This is an extension for the Python turtle module that provides a
physical space for a turtle to inhabit. The initial aim is to provide
areas of solid space that the turtle cannot move into.
The Turtle class is extended with the following methods. This list
may change as the first version of this package is developed.
Generally, methods are used here rather than attributes to be
consistent with the rest of the Turtle interface.
* `touch_left()`, `touch_right()`, `touch_front()`, `touch_back()`
Each one returns True if the Turtle would not be able to move in
The distance travelled in the preceding forward or backward
movement. Since the turtle is not able to move through a solid area
this distance may be less than the distance originally called for.
Set a pen property so that any movement of the turtle with the pen
down creates a solid area. The pen colour is not affected, so that
the lines shown on the screen correspond to lines of solidity in
the physical space.
The solid area created by the turtle move is a rectangle
corresponding to the length of the move and the width of the pen.
No solid area is drawn in the pen is up.
The action of filling a polygon with a colour does not create solid
Reverses the action of pen_set_solid so that turtle movement does
not create solid areas.
The extension provides a new rule that says a turtle cannot cross a
line that has been drawn with `pen_set_solid`. The turtle is allowed
to move up to the solid line and the attribute `last_distance`
gives the distance actually moved.
There are two exceptions to this rule:
- A turtle with pen `up` is allowed to move anywhere. This is allows
the turtle to move to any place on the screen and is required for
placing the turtle into an enclosed space.
- A turtle with pen `solid` is allowed to move anywhere. This is
specifically designed to allow drawing a solid shape where one edge
must be drawn contiguously with another. (If this was not allowed,
the second line would not be drawn because it would be trapped by
the end of the first line.)
Get the version straight from the Python Package Index::
pip install physicalturtle
Or Get the latest version from Bit Bucket::
If you do download the repository, don't forget to put the
`physicalturtle` package on your PYTHON_PATH. The easiest way to do
this is to go into the directory and type::
python setup.py install
The package uses the MIT license:
Permission is hereby granted, free of charge, to any person
obtaining a copy of this software and associated documentation
files (the "Software"), to deal in the Software without
restriction, including without limitation the rights to use, copy,
modify, merge, publish, distribute, sublicense, and/or sell copies
of the Software, and to permit persons to whom the Software is
furnished to do so, subject to the following conditions:
The above copyright notice and this permission notice shall be
included in all copies or substantial portions of the Software.
THE SOFTWARE IS PROVIDED "AS IS", WITHOUT WARRANTY OF ANY KIND,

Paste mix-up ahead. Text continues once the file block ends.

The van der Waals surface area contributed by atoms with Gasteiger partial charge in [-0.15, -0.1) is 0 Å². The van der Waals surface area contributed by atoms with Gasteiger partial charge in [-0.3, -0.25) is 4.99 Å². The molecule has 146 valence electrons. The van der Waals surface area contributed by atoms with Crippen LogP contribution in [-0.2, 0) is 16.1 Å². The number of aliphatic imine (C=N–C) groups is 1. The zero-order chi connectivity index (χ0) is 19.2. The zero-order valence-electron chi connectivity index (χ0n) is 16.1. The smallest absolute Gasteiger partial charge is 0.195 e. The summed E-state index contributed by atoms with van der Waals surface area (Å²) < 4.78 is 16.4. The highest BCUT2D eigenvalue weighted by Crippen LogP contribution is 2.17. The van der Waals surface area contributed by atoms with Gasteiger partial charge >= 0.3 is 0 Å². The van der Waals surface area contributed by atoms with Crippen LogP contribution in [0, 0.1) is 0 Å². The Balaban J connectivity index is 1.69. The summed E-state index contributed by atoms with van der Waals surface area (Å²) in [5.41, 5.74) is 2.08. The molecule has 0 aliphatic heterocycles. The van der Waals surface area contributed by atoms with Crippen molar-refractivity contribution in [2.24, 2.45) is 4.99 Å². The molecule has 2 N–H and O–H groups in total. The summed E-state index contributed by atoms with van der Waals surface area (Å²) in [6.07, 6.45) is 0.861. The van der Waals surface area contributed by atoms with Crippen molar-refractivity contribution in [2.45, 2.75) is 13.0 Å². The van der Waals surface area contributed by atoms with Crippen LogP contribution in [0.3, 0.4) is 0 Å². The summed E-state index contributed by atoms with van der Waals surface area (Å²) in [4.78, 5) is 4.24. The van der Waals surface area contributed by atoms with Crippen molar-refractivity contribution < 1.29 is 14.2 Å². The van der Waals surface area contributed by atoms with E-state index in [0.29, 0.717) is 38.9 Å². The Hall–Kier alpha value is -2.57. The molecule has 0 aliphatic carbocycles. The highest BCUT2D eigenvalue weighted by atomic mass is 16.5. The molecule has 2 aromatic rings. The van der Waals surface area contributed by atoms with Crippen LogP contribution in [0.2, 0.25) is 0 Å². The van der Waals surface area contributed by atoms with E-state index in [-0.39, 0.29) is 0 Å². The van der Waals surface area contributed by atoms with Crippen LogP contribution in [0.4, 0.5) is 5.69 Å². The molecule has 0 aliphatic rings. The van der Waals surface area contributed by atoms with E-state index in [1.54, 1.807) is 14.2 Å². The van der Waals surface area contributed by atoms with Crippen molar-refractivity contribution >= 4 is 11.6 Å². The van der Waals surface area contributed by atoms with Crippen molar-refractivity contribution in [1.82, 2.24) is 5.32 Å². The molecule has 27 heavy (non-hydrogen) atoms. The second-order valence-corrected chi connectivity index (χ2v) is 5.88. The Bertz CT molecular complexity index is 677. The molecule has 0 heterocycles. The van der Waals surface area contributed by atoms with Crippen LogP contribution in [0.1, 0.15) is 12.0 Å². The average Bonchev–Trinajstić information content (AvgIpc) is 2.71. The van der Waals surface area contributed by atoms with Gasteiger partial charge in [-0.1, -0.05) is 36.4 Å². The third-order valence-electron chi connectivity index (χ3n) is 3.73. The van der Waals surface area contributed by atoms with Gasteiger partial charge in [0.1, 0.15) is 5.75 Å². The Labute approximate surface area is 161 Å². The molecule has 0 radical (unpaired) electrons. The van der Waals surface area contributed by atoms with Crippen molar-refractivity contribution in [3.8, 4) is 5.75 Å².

EXPRESS OR IMPLIED, INCLUDING BUT NOT LIMITED TO THE WARRANTIES OF
MERCHANTABILITY, FITNESS FOR A PARTICULAR PURPOSE AND
NONINFRINGEMENT. IN NO EVENT SHALL THE AUTHORS OR COPYRIGHT
HOLDERS BE LIABLE FOR ANY CLAIM, DAMAGES OR OTHER LIABILITY,
WHETHER IN AN ACTION OF CONTRACT, TORT OR OTHERWISE, ARISING FROM,
OUT OF OR IN CONNECTION WITH THE SOFTWARE OR THE USE OR OTHER
DEALINGS IN THE SOFTWARE.
The package is intended as a one for one replacement for the built in
turtle module. Any existing turtle software that you have should work
just as before if you replace::
from turtle import ...
from physicalturtle import ...
From that perspective, there is nothing much new to learn.
These examples can be run either by importing the run procedure or by
executing them from the command line::
Using the command line is probably going to be appropriate if you have
downloaded the source and want to study how it works.
At the Python prompt::
>>> from physical_turtle.example_random import run_me
And watch the turtle bounce randomly around an enclosed space.
Follow an Outline
At the Python prompt::
>>> from physicalturtle.example_follow import
And watch the blue line work its way around the solid object.
A Constrained Random Walk
At the Python prompt::
>>> from physicalturtle.example_walk import run_ahead, run_behind
This example draws a random walk using a solid line, which means that
the turtle cannot cross its own trail. The drawing rules mean that,
to achieve this, the turtle must switch between a solid line and a
not-solid line. The example shows two ways to do this.
Issue #1: Solid lines are drawn even when pen is up
Issue #2: Solid lines drawn using goto(x,y) are positioned wrongly.
Issue #3: Follow an object outline losses contact with the object.
Start making changes for Python 3. The Python 3 turtle module differs
slightly from the Python 2 version (see Python 3 documentation) and
these differences have been reflected in Physical Turtle.
Change the package name to `physicalturtle`. This is more PEP8ish and
helps to keep some consistency with the PYPI package name. My
apologies to current users for the inconvenience. I realise it will
be inconvenient, but the hit now will save annoyance further down the
The `touch_xxx` methods now work. This is illustrated in a new
The internal mechanism for finishing off the line clipping algorithm
has been tidied up.
The internal mechanisms now distinguish properly between the effective
size of the turtle, the safety_radius, as used in line clipping, and
the reach of the `touch_xxx` methods, the stick length.
An initial version focusing on the straight line geometry.